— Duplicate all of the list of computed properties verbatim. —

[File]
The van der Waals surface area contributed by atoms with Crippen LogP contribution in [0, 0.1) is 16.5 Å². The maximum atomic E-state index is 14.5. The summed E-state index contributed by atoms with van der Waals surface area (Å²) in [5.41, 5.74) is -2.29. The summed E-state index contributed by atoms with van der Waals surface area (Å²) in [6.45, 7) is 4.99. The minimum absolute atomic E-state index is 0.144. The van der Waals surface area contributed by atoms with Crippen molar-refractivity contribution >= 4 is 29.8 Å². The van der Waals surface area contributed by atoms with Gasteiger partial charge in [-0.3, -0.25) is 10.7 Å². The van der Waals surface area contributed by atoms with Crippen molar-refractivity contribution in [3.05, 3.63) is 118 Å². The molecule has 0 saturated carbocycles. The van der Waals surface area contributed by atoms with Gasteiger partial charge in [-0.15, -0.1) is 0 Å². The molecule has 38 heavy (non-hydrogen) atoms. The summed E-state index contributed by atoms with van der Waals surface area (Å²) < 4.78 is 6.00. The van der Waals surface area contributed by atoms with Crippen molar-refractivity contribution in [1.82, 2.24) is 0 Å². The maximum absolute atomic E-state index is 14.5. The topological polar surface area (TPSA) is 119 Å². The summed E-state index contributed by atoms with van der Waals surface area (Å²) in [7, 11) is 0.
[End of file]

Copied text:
The van der Waals surface area contributed by atoms with Crippen LogP contribution in [0, 0.1) is 16.5 Å². The maximum atomic E-state index is 14.5. The summed E-state index contributed by atoms with van der Waals surface area (Å²) in [5.41, 5.74) is -2.29. The summed E-state index contributed by atoms with van der Waals surface area (Å²) in [6.45, 7) is 4.99. The minimum absolute atomic E-state index is 0.144. The van der Waals surface area contributed by atoms with Crippen molar-refractivity contribution >= 4 is 29.8 Å². The van der Waals surface area contributed by atoms with Gasteiger partial charge in [-0.3, -0.25) is 10.7 Å². The van der Waals surface area contributed by atoms with Crippen molar-refractivity contribution in [3.05, 3.63) is 118 Å². The molecule has 0 saturated carbocycles. The van der Waals surface area contributed by atoms with Gasteiger partial charge in [-0.15, -0.1) is 0 Å². The molecule has 38 heavy (non-hydrogen) atoms. The summed E-state index contributed by atoms with van der Waals surface area (Å²) < 4.78 is 6.00. The van der Waals surface area contributed by atoms with Crippen molar-refractivity contribution in [1.82, 2.24) is 0 Å². The maximum absolute atomic E-state index is 14.5. The topological polar surface area (TPSA) is 119 Å². The summed E-state index contributed by atoms with van der Waals surface area (Å²) in [7, 11) is 0.